According to the Occupation Abstract of , the number of "Coachmen, Coachguards, and Postboys" in Great at that time was , of whom were located in England, in Scotland, in Wales, and only in the whole of the British Isles. The returns for the metropolis were as follows:—

 Coach, cab, and omnibus owners . 650 
 Coachmen, coach and omnibus guards, and postboys . . 5428 
 Grooms and ostlers . . . 2780 
 Horse-dealers and trainers . . 246 
   ---- 
 Total . . . 9104 

In the number of "coachowners, drivers, grooms, &c.," was only , and the "horse-dealers, stable, hackney-coach, or flykeepers," , or in all; so that, assuming these returns to be correct, it follows that this class must have increased , or more than quadrupled itself in years.

The returns since the above-mentioned periods, however, show a still more rapid extension of the class. For these I am again indebted to the courtesy of the Commissioners of Police, for whose consideration and assistance I have again to tender my warmest thanks.

A RETURN OF THE NUMBER OF PERSONS LICENSED AS HACKNEY-DRIVERS, STAGE-DRIVERS, CONDUCTORS, AND WATERMEN, FROM THE YEARS1843TO1850.
 Year. Hackney Drivers. Stage Drivers. Conductors. Watermen. Total. 
 1843 4,627 1,740 1,854 371 8,592 
 1844 4,927 1,833 1,961 390 9,111 
 1845 5,199 1,825 1,930 363 9,317 
 1846 5,356 1,865 2,051 354 9,626 
 1847 5,109 1,830 2,009 342 9,290 
 1848 5,231 1,736 2,017 352 9,836 
 1849 5,487 1,731 2,026 375 9,619 
 1850From 1st May to 4th September, inclusive. 5,114 1,463 1,484 352 8,413 
 Totals. . 41,050 14,023 17,332 2,899 73,804 

By this it will be seen that the drivers and conductors of the metropolitan stage and hackney carriages were in no less than , whereas in , including coachmen of all kinds, guards and postboys, there were only in the metropolis; so that within the last years the class, at the very least, must have more than doubled itself.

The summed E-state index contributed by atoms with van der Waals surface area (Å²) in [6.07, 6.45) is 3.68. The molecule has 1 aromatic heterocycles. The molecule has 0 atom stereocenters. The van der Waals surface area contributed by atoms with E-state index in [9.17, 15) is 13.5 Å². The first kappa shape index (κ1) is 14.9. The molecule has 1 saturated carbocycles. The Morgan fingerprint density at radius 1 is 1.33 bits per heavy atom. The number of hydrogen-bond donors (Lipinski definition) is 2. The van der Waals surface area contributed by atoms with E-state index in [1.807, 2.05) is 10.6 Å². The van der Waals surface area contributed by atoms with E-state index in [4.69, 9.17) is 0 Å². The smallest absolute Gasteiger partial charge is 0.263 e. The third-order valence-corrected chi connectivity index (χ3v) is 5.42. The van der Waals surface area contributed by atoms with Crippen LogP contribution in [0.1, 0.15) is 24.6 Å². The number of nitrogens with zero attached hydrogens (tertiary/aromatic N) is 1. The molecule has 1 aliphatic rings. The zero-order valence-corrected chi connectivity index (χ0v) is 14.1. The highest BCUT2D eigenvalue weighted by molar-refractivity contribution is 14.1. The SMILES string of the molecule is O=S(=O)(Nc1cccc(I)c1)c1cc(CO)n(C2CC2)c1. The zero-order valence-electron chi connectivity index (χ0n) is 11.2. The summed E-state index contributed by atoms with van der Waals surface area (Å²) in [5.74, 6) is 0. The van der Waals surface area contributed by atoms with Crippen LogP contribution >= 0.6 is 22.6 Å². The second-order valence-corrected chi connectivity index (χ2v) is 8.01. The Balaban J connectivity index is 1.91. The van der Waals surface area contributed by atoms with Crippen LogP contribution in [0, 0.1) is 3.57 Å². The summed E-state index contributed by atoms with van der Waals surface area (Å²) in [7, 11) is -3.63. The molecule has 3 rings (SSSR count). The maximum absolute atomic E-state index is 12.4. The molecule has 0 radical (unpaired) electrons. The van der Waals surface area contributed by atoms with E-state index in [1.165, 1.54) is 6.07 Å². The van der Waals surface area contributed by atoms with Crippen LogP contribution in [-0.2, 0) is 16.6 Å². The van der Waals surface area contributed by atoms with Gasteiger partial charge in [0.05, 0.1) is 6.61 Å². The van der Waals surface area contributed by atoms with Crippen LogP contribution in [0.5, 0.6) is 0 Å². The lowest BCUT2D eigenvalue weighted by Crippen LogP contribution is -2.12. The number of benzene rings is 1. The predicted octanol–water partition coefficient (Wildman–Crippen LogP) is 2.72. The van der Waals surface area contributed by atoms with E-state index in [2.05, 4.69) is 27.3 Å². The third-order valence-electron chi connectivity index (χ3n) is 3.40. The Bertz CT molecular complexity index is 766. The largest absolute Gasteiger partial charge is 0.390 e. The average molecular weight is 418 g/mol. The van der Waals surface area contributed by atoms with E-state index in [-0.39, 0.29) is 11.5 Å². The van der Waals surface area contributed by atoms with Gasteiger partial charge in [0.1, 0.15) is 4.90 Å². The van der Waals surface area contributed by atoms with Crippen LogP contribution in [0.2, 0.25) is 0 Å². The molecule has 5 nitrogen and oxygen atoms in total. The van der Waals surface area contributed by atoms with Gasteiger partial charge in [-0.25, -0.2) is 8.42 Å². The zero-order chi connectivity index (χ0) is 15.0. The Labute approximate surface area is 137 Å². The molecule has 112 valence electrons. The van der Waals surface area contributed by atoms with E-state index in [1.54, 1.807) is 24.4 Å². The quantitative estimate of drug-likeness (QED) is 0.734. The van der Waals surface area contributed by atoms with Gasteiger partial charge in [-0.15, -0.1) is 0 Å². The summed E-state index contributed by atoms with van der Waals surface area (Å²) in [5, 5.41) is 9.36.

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 Title Page
collapseChapter I: The Destroyers of Vermin
collapseOur Street Folk - Street Exhibitors
collapseChapter III: - Street Musicians
collapseChapter IV: - Street Vocalists
collapseChapter V: - Street Artists
collapseChapter VI: - Exhibitors of Trained Animals
collapseChapter VII: Skilled and Unskilled Labour - Garret-Masters
collapseChapter VIII: - The Coal-Heavers
collapseChapter IX: - Ballast-Men
collapseChapter X: - Lumpers
collapseChapter XI: Account of the Casual Labourers
 Chapter XII: Cheap Lodging-Houses
collapseChapter XIII: On the Transit of Great Britain and the Metropolis
collapseChapter XIV: London Watermen, Lightermen, and Steamboat-Men
collapseChapter XV: London Omnibus Drivers and Conductors
collapseChapter XVI: Character of Cabdrivers
collapseChapter XVII: Carmen and Porters
collapseChapter XVIII: London Vagrants
 Chapter XIX: Meeting of Ticket-of-Leave Men